Eleventh-Hour Inspiration

goldman Eleventh Hour Inspiration In the rush to get things done, the Empire State Development Corporation gave “final authorization” to $1.65 billion in low interest Liberty Bonds for the Goldman Sachs headquarters near Ground Zero on Aug. 15. Now, in the enviable way that our state government works, it is time for the public hearing, scheduled for Sept. 7.

The IRS tax regulations which govern the Liberty Bonds (Title 26, Sect.147(f)2.B) say that a bond issue needs to be approved “after a public hearing following reasonable public notice”–in other words, one cannot put the cart before the horse.

An ESDC spokesperson told The Real Estate that the Aug. 15 “final authorization” was not the last step of the process because the panel still needed to “designate” the bonds. Presumably, the ESDC could still pull the plug on the project if enough people object Sept. 7. Of course, the ESDC is appointed by the Governor, and the Governor in the interim has trumpeted the importance of bringing Goldman back.

One watchdog group, Good Jobs New York, is mobilizing to stop what seems pretty inevitable.

Their bond-watcher-in-chief Bettina Damiani has written to our sister site, The Politicker:

“Despite the hearing notice (in six point font in the New York Post’s classified) some Politicker readers may not know there’s a public hearing for the proposed subsidy to Goldman Sachs for its new headquarters in Battery Park City.”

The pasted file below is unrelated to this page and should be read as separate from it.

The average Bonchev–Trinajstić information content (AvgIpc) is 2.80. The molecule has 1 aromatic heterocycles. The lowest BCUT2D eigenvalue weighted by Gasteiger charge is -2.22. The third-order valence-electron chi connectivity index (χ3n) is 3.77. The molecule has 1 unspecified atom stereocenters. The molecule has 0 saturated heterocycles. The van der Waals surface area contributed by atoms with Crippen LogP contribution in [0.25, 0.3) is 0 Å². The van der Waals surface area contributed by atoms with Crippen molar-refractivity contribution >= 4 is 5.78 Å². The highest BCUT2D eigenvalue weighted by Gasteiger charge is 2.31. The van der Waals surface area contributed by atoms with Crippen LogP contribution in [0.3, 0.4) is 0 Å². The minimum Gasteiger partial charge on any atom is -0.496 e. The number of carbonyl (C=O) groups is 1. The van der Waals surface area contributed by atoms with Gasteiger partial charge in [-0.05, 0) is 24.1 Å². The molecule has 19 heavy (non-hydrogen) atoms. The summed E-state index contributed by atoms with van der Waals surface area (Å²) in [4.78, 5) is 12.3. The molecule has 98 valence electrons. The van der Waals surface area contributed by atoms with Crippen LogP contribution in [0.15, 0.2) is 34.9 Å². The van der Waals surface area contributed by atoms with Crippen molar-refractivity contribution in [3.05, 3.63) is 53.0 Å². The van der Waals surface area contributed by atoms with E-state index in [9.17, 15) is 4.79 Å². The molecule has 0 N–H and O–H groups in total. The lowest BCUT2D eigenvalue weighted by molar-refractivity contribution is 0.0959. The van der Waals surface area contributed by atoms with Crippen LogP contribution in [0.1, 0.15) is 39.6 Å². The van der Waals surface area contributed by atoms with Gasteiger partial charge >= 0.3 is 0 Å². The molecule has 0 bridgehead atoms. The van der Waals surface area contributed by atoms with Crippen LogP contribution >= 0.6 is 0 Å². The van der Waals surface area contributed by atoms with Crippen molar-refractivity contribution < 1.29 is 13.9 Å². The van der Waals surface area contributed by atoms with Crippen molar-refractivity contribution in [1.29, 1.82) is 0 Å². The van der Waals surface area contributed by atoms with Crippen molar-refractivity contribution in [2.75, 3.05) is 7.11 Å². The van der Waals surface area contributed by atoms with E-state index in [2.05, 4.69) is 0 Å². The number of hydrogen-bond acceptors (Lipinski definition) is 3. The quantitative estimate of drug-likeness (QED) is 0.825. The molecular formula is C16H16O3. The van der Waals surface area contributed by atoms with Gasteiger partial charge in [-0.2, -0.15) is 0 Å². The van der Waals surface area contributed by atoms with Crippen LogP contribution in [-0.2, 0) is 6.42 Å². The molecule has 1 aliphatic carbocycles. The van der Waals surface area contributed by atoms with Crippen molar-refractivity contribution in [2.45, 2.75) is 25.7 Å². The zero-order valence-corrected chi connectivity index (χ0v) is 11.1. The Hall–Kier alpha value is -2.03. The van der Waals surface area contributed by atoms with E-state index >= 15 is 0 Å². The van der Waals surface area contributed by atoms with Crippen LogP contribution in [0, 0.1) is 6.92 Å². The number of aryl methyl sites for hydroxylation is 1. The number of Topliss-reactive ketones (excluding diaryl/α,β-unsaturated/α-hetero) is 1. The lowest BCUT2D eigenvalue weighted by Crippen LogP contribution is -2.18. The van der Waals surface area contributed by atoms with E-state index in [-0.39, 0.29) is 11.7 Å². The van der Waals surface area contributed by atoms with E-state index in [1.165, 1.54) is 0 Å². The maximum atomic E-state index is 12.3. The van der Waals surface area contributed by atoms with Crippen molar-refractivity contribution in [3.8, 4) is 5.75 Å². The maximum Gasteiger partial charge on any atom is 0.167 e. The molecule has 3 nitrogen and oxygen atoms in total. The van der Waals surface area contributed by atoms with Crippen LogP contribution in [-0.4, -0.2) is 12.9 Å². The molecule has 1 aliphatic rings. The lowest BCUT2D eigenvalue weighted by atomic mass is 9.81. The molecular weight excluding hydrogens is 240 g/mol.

In the year since the building was first announced, the cost has grown to $2.4 billion. In the week since the final deal was reached, expectations for jobs have become more modest, or at least more tentative.

The Aug. 23 press release asserted that Goldman “is committing to maintaining more than 9,000 employees” in Manhattan, and that the investment bank “anticipates creating approximately 4,000 new jobs by 2019.”

The bond description released today states that the new building “will provide offices for approximately 7,400 employees and allow room for growth of up to 3,600 additional employees over the course of 20 years. It is anticipated that Goldman employees will be located in other Lower Manhattan locations as well.”

- Matthew Schuerman